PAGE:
Two ladies, a saw, and a ukulele: Nellie McKay and Brigid Kaelin treat the winter blahs at Headliners [Music]
Brigid Kaelin opened Tuesday night for Nellie McKay at Headliner's Music Hall, and you would be hard pressed to find two musicians who bring quite as much personal charm, humor, and unique character to the stage. In the midst of a long, cold, mucky winter, it was the kind of show that puts a little color and warmth back into the world.
Kaelin played a mix of favorites, including her version of "Over the Rainbow" on musical saw, and a couple of new tunes. "Anyone Can Cry" is one of the new ones, which she said was supposed to be an angry song, but took a "fun turn," as many of her songs do. Kaelin has such a strong local fan base that I wasn't sure how many people were out on a Tuesday night for headliner McKay in particular, but I got the feeling that anyone who might have arrived for Kaelin stayed for the duration of the evening.
McKay is one of the more versatile performers you'll ever see -- she seems comfortable in most any musical mode, whether she's crooning an old standard like "Sentimental Journey," breaking out the reggae rhythms of the Caribbean, or delivering a biting satire like "I Wanna Get Married" in a voice that's pure sweetness.
With her flouncing blonde hair, flawless skin, and retro outfits, McKay is undoubtedly adorable, with a mad gleam in her eye and an infectious smile. She is also an immensely talented musician -- a composer of note, a singer, and an instrumentalist -- accompanying herself very ably on piano and ukulele. She was backed by a fine three-piece band -- a bass guitarist (whose name, unfortunately, I didn't catch) drummer Ben Bynum, and lead guitarist Cary Park.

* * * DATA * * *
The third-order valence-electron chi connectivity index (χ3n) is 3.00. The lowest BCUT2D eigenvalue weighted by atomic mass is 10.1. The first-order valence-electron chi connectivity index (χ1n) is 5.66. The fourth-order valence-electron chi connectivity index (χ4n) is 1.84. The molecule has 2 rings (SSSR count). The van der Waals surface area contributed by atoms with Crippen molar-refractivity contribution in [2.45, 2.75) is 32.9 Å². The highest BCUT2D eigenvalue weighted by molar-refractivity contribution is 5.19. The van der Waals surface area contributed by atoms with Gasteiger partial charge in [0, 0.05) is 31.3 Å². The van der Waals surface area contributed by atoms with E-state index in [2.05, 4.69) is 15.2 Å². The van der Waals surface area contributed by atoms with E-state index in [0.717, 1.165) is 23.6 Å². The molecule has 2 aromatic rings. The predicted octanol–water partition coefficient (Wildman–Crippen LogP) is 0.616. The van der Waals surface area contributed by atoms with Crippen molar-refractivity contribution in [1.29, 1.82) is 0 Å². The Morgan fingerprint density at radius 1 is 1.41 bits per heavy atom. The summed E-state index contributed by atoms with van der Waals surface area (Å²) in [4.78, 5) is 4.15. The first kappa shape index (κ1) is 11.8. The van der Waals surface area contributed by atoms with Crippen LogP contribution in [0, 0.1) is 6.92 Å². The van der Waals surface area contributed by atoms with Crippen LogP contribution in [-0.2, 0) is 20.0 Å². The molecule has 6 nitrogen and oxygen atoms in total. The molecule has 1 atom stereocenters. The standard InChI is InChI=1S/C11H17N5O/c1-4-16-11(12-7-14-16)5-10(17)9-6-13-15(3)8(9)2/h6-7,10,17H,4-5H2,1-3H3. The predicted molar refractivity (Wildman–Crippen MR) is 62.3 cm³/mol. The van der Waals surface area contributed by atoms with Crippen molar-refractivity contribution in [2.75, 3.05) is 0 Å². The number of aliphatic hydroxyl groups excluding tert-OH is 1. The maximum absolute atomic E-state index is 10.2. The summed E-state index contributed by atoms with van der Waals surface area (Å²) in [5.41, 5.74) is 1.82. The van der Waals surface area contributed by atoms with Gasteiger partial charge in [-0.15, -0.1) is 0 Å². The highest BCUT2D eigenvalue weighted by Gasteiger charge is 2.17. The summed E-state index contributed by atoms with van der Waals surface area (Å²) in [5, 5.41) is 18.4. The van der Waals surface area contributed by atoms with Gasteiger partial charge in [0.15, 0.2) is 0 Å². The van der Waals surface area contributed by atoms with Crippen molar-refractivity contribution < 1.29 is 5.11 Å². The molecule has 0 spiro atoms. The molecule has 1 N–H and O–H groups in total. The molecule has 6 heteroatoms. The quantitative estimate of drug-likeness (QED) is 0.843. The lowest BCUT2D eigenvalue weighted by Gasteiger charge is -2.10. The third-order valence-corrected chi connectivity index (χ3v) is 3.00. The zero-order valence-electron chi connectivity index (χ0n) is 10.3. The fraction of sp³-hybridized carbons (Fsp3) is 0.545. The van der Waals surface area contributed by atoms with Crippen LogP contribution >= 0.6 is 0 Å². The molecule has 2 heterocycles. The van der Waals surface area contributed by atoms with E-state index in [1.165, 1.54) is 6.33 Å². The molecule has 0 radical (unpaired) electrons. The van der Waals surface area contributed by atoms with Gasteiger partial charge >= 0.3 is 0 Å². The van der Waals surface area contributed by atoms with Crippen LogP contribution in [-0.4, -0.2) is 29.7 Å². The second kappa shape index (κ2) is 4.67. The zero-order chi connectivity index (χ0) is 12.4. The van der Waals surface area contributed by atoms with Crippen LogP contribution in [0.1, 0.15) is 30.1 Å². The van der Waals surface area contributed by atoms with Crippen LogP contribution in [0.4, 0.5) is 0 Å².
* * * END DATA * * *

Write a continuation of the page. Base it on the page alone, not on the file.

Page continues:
McKay tells funny stories in her breathy, stammering style that seems straight out of the screwball comedies of the 40s and 50s. And while she's excellent at producing all the innocent glow and nostalgia of Doris Day one minute and launching into an impromptu medley from The Threepenny Opera the next, McKay is never merely aping bygone eras of music; she brings a clever archness and edge to the covers -- a knowingness and delight in her musical heritage, whether it hails from Bertolt Brecht, Tom Waits or The Clash. Then she takes it all and flips it in her own compositions -- witty, comic, biting, with a bubbling punkiness that somehow just fits -- or at least fits the inimitable Nellie McKay.
Brigid Kaelin at the keyboard
Kaelin, Peter Searcy, Steve Cooley, Ben Lankford (l-r)
Nellie McKay in a fab ensemble -- you can't see the silver cowboy boots.
Doing a little dance
With her trusty ukulele
Fun duet with Ben Bynum (and a costume change after the first set)
Don't Cry for Me Argentina (not really, but she did sing "Blue Moon of Kentucky")